Troops celebrate R31 million’s successes during border deployment

Soldiers during a parade at KaMaqhekeza Stadium.

NAAS – Troops under the 14 South African Infantry Battalion bade Nkomazi farewell during a parade at KaMaqhekeza Stadium on February 27, and were congratulated for their successes during their six-month deployment on the border.

These members of the South African Defence Force (SANDF) from the Free State and Eastern Cape were deployed along the border from September 5 due to the increase in Mpumalanga’s crime rate over the last financial year. They helped put up more barriers, to make it difficult for criminals to move illegal goods across the border.

READ MORE: Soldiers intercept stolen vehicles near Moz border

Cpt Lwazi Malgas of the Mpumalanga Joint Tactical Headquarters, explained that various support elements provided by the SA Army, SA Air Force and SA Military Health Services were deployed on the borders under operational command, with Lieut Col Ntsunguzi as battalion commander.

The battalion consisted of two companies, one active in the Macadamia area and the other protecting the Swaziland border.

She said the mission was successful, and there were no challenges the SANDF could not handle. Their only negative was that a soldier was killed in a car accident in November.

Before the parade, Col Monwabisi Dyakopu, commanding officer of the Joint Tactical Headquarters in Mpumalanga, addressed the battalion and a few guests.

The military in Mpumalanga was responsible for borders of about 780 kilometres between SA and Mozambique, Swaziland and Zimbabwe.

“Upon their arrival, the deployed troops were challenged to improve the operational successes of their predecessors. They accepted it and even raised the bar. Their operational successes in terms of contraband and illegal goods, including stolen vehicles confiscated are currently standing at R31 859 809. This excludes the achievements with non-monetary value,” Dyakopu said.

READ MORE: Border communities fed-up over smuggling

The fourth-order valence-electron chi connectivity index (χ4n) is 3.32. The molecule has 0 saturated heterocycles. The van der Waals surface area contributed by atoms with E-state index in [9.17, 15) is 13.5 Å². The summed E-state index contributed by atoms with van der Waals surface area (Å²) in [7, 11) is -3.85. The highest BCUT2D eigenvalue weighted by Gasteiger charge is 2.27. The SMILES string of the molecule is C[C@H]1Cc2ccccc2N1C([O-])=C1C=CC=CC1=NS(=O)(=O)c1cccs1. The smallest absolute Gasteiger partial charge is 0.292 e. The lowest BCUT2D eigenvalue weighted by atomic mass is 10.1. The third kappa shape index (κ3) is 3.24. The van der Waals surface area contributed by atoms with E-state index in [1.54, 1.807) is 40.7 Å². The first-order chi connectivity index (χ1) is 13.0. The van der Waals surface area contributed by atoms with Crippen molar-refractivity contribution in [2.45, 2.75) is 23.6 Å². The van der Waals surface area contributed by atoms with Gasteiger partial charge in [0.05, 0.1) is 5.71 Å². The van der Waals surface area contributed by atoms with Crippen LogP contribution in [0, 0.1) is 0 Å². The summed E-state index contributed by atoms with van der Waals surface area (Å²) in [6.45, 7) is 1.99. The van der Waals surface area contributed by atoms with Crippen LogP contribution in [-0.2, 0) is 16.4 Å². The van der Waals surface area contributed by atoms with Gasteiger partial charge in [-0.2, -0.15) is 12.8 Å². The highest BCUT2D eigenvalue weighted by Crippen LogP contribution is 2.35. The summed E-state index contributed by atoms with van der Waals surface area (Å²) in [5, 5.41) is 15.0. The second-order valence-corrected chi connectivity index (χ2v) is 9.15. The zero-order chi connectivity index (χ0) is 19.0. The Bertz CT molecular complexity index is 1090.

In conjunction with other role players, such as the SAPS, local communities, businesses and SANParks, the soldiers faced dangers and difficulties in combating cross-border and wildlife criminal activities.

Testimonies to their success include a recent report by environmental affairs minister, Edna Molewa. This stated that there was a 24 per cent reduction in rhino carcasses in Kruger National Park (KNP) and an increase in arrests made.

“On November 30 we received and launched our new mobility package in the KNP, which we were so eagerly waiting for, and it has totally changed the manner which we operate in the park,” Dyakopu added.

READ MORE: Female law enforcers crack down on criminal activities

The soldiers are now looking forward to heading back home.

Maj Carl Fuller, commander of 14 SAI Bravo Company, said that it has been a long, tiring six months. “We put in an extreme effort to combat crime, and the troops need a well-deserved rest. The SANDF from the Eastern Cape have raised the security to another level and criminals are now struggling to survive. They have no chance. Tracker SA helped us to combat vehicle theft by teaching us different aspects to look at and consider. And we have been successful up to date recovering several stolen vehicles,” he stated.

READ MORE: Community and soldiers discuss border challenges with minister

Fuller also advised the youth, especially from Nkomazi, to join the military in order to improve and maintain the safety and security of the border. “Serving your country is an amazing profession, but make sure that you don’t get involved in criminal activities. We cannot afford to have our children turn into street criminals and then be employed by SANDF. People must know that there’s no place for criminals in the military.”

Casper Mhlanga

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